Ugly graph

Shown here is a graph that displays statistics on car sales trends. While the information is there, its not exactly readable and I would say an eye-sore, you have to peer in and start matching colours and signs to understand whats going on in the image.

What would be the best way to display this data beautifully and make it easy to understand?.

  • The graph shows the sales of each car manufacturer in thousands per month. I would like to display that on a graph I've thought about using colour coded circles but that was again overlapping with other data that made it look like a Venn diagram. Bar charts wont work either and so wouldn't pie charts. – Jezza Jan 21 '14 at 14:01
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    Do you need to compare manufacturers to each other or just their own previous performance? – bendataclear Jan 21 '14 at 14:19
  • @bendataclear: I would say retrieve sales data of a country, notice sales data trends. Compare year-on-year sales for each manufacturer and present this as a percentage change. – Jezza Jan 21 '14 at 15:11

Your graph is not scaled properly due to the presence of outlying data (Maruti). I would advise omitting or putting that data into a separate graph so that you can fit the rest of the data to fill up the graph.

At least 80% of the area should be occupied by data. Also, either omitting the data points or making the data lines thinner would make the graph cleaner.

  • I thought of omitting it but that would only address the smaller elephant in the room. I would like to know if those colour codes of each manufacturer be omitted without removing its dependency. – Jezza Jan 21 '14 at 14:05
  • 80% of the area should be occupied by data. That point made me choose this as the answer. – Jezza Jan 22 '14 at 10:28

Display fewer data series would be my first impulse (say top five only), but that doesn't address the primary question that should be addressed: What data insights are you trying to extract?

  • Sales patterns throughout the year? In that case you can probably merge several/all Manufacturers
  • Proportion of market share between manufacturers? Then perhaps you should change the chart to a 100% stacked type.
  • Connecting events (new cars models, price deals, etc) to surges or drops in sales? Then you should look to annotate the chart with these events.

Until you can be clear about the insights you want to make, it's difficult to choose the appropriate chart tool to use.

  • Data insights to extract: display every manufacturers monthly sales data in a graph. How do I go about it? – Jezza Jan 21 '14 at 14:08
  • Sorry, I'm asking what is the purpose the chart will be used for? What will the persons reading it intend to understand is happening or is not happening? – Fractional Jan 21 '14 at 14:13
  • The chart will be used to show which of the manufacturers have had a good year based on sales. People reading the graph will take a look at this chart and analyse which manufacturers enjoyed a good year and which ones didn't?. What is the scenario of car sales throughout the year. I hope I was clear this time. – Jezza Jan 21 '14 at 14:16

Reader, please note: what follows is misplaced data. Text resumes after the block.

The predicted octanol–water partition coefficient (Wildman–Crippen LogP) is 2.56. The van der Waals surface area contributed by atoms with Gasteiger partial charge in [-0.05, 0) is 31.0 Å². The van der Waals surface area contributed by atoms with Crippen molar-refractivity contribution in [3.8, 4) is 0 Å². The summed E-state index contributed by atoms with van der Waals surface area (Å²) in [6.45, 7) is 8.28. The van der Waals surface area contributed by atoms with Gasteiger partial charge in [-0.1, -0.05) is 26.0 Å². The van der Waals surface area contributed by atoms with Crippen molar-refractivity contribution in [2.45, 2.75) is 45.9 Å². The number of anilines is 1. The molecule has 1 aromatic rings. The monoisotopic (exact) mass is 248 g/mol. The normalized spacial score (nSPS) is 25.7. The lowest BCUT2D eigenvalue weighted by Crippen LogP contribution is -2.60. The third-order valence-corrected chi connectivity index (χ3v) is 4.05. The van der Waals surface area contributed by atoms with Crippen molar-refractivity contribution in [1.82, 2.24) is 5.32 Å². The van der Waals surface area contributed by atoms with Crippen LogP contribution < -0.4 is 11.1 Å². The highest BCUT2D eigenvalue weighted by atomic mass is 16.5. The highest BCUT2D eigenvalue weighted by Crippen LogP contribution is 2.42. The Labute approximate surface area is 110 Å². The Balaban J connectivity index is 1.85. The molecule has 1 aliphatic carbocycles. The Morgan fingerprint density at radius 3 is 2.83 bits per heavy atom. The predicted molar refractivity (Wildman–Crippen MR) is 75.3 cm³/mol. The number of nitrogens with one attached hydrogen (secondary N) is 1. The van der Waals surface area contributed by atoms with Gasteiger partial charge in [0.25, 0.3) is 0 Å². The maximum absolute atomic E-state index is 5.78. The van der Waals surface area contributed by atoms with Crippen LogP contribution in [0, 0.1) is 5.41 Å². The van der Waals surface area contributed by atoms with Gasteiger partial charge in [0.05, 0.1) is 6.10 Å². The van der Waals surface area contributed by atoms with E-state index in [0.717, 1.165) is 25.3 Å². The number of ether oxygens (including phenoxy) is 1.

• Well a 'good year' is probably subjective and different for each manufacturer. If a small manufacturer doubles their sales they'll probably remain near the bottom of your chart. – Fractional Jan 21 '14 at 14:19
  • So maybe compare year-on-year sales for each manufacturer and present this as a percentage change. So April 2014 compared April 2013, etc. – Fractional Jan 21 '14 at 14:20

Here is a good example for removing clutter in a chart:


Also, i would suggest to use a logarithmic scale for the y-axis so the lines are more spread out.

  • I wanted to display that link in my question. While the points presented are good I still am not able to think how do I implement these in my graph? – Jezza Jan 21 '14 at 15:13
  • I would start with removing the borders, lighten the gridlines, lose the datapoints and reduce the line width of the series. It will be less cluttered that way. – defreek Jan 21 '14 at 16:17

Some points are:

  • what you display is the raw data, not the trend. To make trend you should perform some statisitical processing over the data. Trend lines are really perceived easily, but you'll lose some leftmost and rightmost data points
  • divide all the manufacturers on three or four ranges. The ranges can be not equal. This will simplify overal data view, still the general idea will be conveyed
  • break the Y-axis to fit the data

enter image description here

  • This just gave me a new idea. I'm trying it out now, will let you know if it solves my problem. – Jezza Jan 21 '14 at 15:58

With that amount of data you'd likely want to consider implementing a way to "switch" on/off options and maybe display only five or six (top trending) by default. Put in a subtle icon (flame or something) next to the top 5 indicating that they're the top trending to distinguish them from the others below it on the key.

enter image description here

Use hover overs to display more meta data as well.

  • Would this be as a jquery graph or some other tech used online? That option can't be used while sharing data with many people especially in my government, most people want it to be shown as a graph and wouldn't like the idea of interactive graphs. Maybe your solution can be used if I display it using a gif file showing the hover overs. Still the people viewing this data aren't tech savvy. Plus showing it as a gif would pose a new problem: for viewing a particular data I must watch the entire gif and record data instantly. – Jezza Jan 21 '14 at 14:45

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